"But wait," I can already hear some of you saying, "just because a person doesn't want to refer to themselves as a feminist doesn't mean that they aren't in favor of women's rights."
Well, that may be true. However, the author here lists the things that this hypothetical potential partner isn't on board with. She says the person isn't on the boat that recognizes the virtues of women who are "enlightened" about their "gender and sexuality," and the fact that a woman is "a full human being." So really, the only other "boats" out there are the USS Bigotry and USS Misogyny. I think it's a lot more likely that the sexist asshats, who can't accept that women ARE their equals, are a lot more to blame for the failed relationships the author is trying to warn us about.

Which brings me to my next point;  this paragraph is aimed at the wrong party. Feminism isn't responsible for doomed relationships, misogyny and sexism is. Since none of the rest of the points in the article were particularly aimed at women, it wouldn't have messed up the flow of the article at all to change the focus of this point to be more accurate and less horrifyingly sexist.

The problem is the culture. I'm sure the author did research to write this post and found some study somewhere that had the same backward focus. Since our society doesn't question misogyny nearly as often as it questions feminism, she probably just didn't think too much about it and wrote the point. That's what we need to change. We HAVE to think about things we see, things we read, things we hear people say, things we say ourselves. Like I said before, I feel like this author tried to write the point in a way that didn't put women down, but she needed to have tried harder. We all need to try harder.

That being said, I offer you a rewrite!

3. Sexism.

Being sexist can be a poison to any given relationship, especially if you are dating a woman who is enlightened about her own gender and sexuality and what it means to be a full human being in the world that sometimes wants to stop at "bearer of uterus." You are going to have some problems dating someone like that if you aren't willing to rise above the culture and view women as equal human beings. If she is constantly having to explain to you that catcalls are not flattering, and that abortion shouldn't even be a question (and having to take refuge in the comments section of feminist websites to keep her sanity), you already know it's over.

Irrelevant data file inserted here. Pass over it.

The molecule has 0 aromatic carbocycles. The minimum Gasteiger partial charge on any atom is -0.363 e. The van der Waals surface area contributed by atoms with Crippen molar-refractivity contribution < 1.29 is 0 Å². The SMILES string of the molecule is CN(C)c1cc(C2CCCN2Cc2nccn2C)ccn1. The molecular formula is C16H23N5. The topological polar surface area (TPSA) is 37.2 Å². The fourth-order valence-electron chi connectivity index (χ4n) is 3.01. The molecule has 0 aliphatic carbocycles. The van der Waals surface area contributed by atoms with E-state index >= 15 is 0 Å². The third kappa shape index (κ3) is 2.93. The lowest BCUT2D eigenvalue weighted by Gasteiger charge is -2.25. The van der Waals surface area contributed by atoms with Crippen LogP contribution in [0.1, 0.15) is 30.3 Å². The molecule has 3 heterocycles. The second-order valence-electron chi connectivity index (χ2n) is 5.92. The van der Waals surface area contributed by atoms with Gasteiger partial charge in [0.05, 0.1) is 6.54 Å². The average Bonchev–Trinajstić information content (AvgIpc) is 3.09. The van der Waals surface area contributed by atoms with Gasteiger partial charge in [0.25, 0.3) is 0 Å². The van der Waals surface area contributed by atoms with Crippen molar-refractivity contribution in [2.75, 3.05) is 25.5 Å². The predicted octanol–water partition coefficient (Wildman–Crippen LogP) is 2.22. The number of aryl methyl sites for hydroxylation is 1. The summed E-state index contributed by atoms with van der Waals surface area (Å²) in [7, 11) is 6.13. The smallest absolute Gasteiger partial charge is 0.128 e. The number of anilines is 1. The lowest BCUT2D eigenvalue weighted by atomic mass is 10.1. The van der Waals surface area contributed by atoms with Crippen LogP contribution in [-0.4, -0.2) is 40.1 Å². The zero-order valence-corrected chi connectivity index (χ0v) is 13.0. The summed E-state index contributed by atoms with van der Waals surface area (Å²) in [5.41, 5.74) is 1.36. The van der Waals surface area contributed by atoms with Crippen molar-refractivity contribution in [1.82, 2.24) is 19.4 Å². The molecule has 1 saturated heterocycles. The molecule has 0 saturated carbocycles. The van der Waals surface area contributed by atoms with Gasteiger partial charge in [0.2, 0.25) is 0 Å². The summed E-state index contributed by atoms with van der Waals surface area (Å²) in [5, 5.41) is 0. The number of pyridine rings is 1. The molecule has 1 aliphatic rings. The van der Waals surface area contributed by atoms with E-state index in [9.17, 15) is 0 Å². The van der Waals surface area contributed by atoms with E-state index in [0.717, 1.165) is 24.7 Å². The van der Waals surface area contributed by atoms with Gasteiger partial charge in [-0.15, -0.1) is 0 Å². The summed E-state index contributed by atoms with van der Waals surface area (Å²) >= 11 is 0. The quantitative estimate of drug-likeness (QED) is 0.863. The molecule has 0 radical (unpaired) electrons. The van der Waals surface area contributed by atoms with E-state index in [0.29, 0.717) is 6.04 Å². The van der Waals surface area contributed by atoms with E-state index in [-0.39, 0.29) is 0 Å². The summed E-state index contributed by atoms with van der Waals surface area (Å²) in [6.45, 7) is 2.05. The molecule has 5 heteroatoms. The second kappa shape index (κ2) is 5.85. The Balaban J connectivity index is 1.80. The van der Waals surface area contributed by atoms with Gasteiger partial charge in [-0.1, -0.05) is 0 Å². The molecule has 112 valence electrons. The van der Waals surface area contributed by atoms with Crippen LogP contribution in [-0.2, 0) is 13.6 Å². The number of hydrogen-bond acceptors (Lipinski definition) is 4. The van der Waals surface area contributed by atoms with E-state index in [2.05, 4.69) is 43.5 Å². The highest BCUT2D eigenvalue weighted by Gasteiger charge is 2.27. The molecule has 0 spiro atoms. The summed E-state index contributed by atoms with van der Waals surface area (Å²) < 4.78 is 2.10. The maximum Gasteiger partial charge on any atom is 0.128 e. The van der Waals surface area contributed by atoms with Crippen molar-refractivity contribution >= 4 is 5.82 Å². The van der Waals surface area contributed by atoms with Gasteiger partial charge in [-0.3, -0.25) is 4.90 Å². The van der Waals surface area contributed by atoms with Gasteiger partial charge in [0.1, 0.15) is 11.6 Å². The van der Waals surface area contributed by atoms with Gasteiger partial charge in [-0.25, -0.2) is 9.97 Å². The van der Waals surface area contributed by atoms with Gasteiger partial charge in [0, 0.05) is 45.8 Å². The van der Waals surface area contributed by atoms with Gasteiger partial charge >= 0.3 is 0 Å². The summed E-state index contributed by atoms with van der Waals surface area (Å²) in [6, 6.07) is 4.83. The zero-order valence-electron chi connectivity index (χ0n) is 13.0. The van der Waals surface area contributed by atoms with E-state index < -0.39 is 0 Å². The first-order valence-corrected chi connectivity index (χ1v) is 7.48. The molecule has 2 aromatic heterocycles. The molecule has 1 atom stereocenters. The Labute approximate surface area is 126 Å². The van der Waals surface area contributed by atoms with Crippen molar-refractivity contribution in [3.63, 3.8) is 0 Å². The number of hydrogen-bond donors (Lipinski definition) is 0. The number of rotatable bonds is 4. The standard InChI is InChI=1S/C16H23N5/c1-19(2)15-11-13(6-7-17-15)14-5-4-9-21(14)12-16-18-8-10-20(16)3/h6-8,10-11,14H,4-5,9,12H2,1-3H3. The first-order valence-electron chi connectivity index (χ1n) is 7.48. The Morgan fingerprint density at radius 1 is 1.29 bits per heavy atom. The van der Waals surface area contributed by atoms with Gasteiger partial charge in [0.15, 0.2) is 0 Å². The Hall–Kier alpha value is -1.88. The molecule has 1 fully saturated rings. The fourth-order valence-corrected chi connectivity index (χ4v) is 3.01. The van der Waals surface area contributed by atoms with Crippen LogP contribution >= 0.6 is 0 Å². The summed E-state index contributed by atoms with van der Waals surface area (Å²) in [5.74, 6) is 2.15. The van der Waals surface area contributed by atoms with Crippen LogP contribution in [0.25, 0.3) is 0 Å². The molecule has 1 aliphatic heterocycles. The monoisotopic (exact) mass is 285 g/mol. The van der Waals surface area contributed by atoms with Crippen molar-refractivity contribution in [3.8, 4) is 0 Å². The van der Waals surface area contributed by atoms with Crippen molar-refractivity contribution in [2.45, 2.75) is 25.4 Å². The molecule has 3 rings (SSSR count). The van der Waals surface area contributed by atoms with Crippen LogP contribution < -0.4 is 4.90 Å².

P.S. If this describes you, stop being such an asshat.

Wednesday, July 10, 2013

"Woman" by 1/2-E featuring... ME!

Today you all get a little information about my life; I've been married for three years (as of yesterday) and my husband is a hip hop artist. He released an album last year and today we released the music video to one of his songs. So, what does that have to do with feminism and my blog? Well, the song is called Woman and it's about domestic violence. Henry, my husband wrote the song as if he is the woman in an abusive relationship. It's meant to be a statement about the overwhelming amount of violence toward women in our society and the fact that men don't often think about how it must feel to be in a situation like that.

Anyway, if you can handle some explicit lyrics, the message is pretty amazing and it certainly will make you think. Also, the chorus, yeah I sang it :)

Here it is, without further introduction: Woman!

If you are struggling with feelings of Suicide please call the National Suicide Helpline at
1-800-273-TALK (8255)

If you are in a dangerous situation and/or an abusive relationship call
1-800-799-SAFE (7233)

If you have been a victim of sexual violence you can call the National Sexual Assault Hotline at
1-800-656-HOPE (4673) 

Sunday, July 7, 2013

The Stunning Similarites Between Rape and Theft

Any of you who know very much about the epidemic of sexual violence in our culture has probably heard this kind of argument:

If you leave your car unlocked, with a bunch of money sitting on the front seat you are partly responsible for the loss if that money is stolen. And it's the same with sexual violence, including rape; if you do not take the necessary precautions to keep yourself safe (ex: not drinking to much, not going out alone, not wearing revealing clothing) you are partly responsible for the violence that could be perpetrated against you.

Hearing this makes me livid for  several reasons and I'm going to rant about them all now.

#1- How the hell are you going to compare losing some money to losing your sense of safety, sanity, and value as a human being???? This kind of argument trivializes sexual violence, making it seem even remotely comparable to having money stolen.
Now, I can already feel the comments coming in about how having your car broken into DOES take away your sense of safety and sanity. About how the potential damage to the car in conjunction with the loss of the money could mean lasting and significant struggles. But please refrain from leaving these comparative comments unless you happen to have had your money stolen before AND been a victim of sexual violence. Because you can't possibly understand how completely ridiculous your assessment of the comparison is otherwise.